Alex Duval Smith

Alex Duval Smith is a freelance foreign correspondent based in South Africa

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The blood in the rainbow

South Africa goes to the polls tomorrow still haunted by the events of Easter 1998, when a black baby died in the arms of a young girl, shot by the white farmer who employed her family...

Cricket wasting black talent

Letter from Ntselamanzi, South Africa

Thabo's vote of many colours

Alex Duval Smith watches the ANC prepare for victory in the second election since apartheid ended

World: `Fed-ups' flee an uncertain future

As South Africa's election nears, Alex Duval Smith meets the `chicken run' whites - and blacks - who dream of a new life elsewhere

RACIAL EQUALITY

In next month's South African elections, one constituency feels it has no party to vote for. Alex Duval Smith meets some of the new poor, the white underclass that has emerged since the end of apartheid

Gaddafi deals with his demons

Despite all the anti-US rhetoric, Libya is set to talk business with the so-called `enemies of science and education', learns Alex Duval Smith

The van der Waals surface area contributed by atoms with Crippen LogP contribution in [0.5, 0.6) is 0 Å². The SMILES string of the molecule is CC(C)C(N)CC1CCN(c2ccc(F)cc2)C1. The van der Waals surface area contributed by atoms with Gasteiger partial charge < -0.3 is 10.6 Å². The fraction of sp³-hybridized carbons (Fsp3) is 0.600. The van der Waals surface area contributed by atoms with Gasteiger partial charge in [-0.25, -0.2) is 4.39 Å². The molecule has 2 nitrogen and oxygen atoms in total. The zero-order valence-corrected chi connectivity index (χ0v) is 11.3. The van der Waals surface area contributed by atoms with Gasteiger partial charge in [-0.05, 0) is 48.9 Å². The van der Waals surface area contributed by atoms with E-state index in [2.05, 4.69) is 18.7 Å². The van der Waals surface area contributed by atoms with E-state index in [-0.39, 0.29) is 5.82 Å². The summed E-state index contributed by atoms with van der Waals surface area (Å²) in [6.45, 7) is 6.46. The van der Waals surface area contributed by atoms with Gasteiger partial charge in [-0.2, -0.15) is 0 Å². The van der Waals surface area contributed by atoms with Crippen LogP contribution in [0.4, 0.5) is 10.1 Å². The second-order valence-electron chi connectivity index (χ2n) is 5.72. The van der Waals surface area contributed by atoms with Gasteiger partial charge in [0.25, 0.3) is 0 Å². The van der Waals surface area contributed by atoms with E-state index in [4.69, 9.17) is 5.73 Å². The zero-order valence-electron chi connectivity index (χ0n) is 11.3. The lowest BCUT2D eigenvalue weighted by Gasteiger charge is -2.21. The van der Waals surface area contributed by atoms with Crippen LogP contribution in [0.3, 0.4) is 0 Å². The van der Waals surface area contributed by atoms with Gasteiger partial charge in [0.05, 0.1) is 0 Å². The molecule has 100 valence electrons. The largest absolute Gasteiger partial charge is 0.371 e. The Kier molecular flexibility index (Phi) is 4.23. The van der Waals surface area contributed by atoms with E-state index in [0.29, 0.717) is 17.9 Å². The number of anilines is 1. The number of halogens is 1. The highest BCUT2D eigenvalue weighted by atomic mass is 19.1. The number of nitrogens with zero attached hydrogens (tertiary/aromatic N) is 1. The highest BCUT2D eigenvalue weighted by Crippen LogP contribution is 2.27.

Letter from ...Lagos: Nigerians see the light

The fluffy new turquoise and black carpet at Lagos international airport made all theFINAL observers of the Nigerian presidential elections feel that a special effort was being made for democracy last month. But was it really necessary, for the sake of a few visitors, to raze all the shacks on Bar Beach, rendering hundreds of people homeless? "For the football, we will do anything," said Tunde, selling 100 naira (60p) levy tickets for Nigeria 99, football's World Youth Championship beginning on Saturday. Everyone passing his booth at Lagos domestic airport - and wishing to board their flight - had to buy a ticket. This is a country of tips and bargaining, but everyone respects the football levy.

150 drown at sea off Sierra Leone

AT LEAST 150 people drowned at sea off Sierra Leone when an overloaded boat carrying refugees from the fighting in the small West African country capsized, it was reported yesterday.

African schools in crisis, says Oxfam Africans in deep crisis

THE SIGHT of African schoolchildren gathered enthusiastically for class in the shade of a tree is becoming rarer, and poverty is increasing as a consequence, Oxfam will warn today.

What hope for democracy in Africa's most populous state?

NIGERIANS HAVE five days to decide who, as president, will lead them from military to civilian rule. The rest of the world - demob-happy at ending Nigeria's pariah status - is running out of time to decide what democratic guarantees to demand of the West African giant.
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